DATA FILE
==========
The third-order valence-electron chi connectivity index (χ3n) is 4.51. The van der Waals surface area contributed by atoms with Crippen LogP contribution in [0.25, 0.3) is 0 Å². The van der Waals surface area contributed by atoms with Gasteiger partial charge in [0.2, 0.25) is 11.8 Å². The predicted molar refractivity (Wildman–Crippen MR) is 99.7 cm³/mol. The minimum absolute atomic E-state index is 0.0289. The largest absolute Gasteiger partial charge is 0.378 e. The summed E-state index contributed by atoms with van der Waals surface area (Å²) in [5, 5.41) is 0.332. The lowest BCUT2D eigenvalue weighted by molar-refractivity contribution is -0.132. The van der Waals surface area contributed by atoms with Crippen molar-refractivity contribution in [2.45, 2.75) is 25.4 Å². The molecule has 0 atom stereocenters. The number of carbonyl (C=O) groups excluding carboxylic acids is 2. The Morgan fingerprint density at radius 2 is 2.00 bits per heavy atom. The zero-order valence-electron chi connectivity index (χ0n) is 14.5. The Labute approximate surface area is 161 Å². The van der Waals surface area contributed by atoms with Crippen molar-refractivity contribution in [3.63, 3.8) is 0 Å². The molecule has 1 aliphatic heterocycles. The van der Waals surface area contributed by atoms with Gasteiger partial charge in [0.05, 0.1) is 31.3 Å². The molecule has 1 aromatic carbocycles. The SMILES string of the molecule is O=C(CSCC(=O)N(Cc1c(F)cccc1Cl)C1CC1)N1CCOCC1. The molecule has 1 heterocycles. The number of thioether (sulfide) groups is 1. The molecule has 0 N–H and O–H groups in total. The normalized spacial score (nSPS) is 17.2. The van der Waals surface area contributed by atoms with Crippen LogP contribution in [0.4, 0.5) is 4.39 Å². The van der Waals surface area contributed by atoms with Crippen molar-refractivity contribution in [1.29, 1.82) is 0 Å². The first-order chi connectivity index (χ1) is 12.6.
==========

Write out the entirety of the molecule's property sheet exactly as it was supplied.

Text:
The third-order valence-electron chi connectivity index (χ3n) is 4.51. The van der Waals surface area contributed by atoms with Crippen LogP contribution in [0.25, 0.3) is 0 Å². The van der Waals surface area contributed by atoms with Gasteiger partial charge in [0.2, 0.25) is 11.8 Å². The predicted molar refractivity (Wildman–Crippen MR) is 99.7 cm³/mol. The minimum absolute atomic E-state index is 0.0289. The largest absolute Gasteiger partial charge is 0.378 e. The summed E-state index contributed by atoms with van der Waals surface area (Å²) in [5, 5.41) is 0.332. The lowest BCUT2D eigenvalue weighted by molar-refractivity contribution is -0.132. The van der Waals surface area contributed by atoms with Crippen molar-refractivity contribution in [2.45, 2.75) is 25.4 Å². The molecule has 0 atom stereocenters. The number of carbonyl (C=O) groups excluding carboxylic acids is 2. The Morgan fingerprint density at radius 2 is 2.00 bits per heavy atom. The zero-order valence-electron chi connectivity index (χ0n) is 14.5. The Labute approximate surface area is 161 Å². The van der Waals surface area contributed by atoms with Crippen molar-refractivity contribution in [3.63, 3.8) is 0 Å². The molecule has 1 aliphatic heterocycles. The van der Waals surface area contributed by atoms with Gasteiger partial charge in [0.05, 0.1) is 31.3 Å². The molecule has 1 aromatic carbocycles. The SMILES string of the molecule is O=C(CSCC(=O)N(Cc1c(F)cccc1Cl)C1CC1)N1CCOCC1. The molecule has 1 heterocycles. The number of thioether (sulfide) groups is 1. The molecule has 0 N–H and O–H groups in total. The normalized spacial score (nSPS) is 17.2. The van der Waals surface area contributed by atoms with Crippen LogP contribution in [0.4, 0.5) is 4.39 Å². The van der Waals surface area contributed by atoms with Crippen molar-refractivity contribution in [1.29, 1.82) is 0 Å². The first-order chi connectivity index (χ1) is 12.6.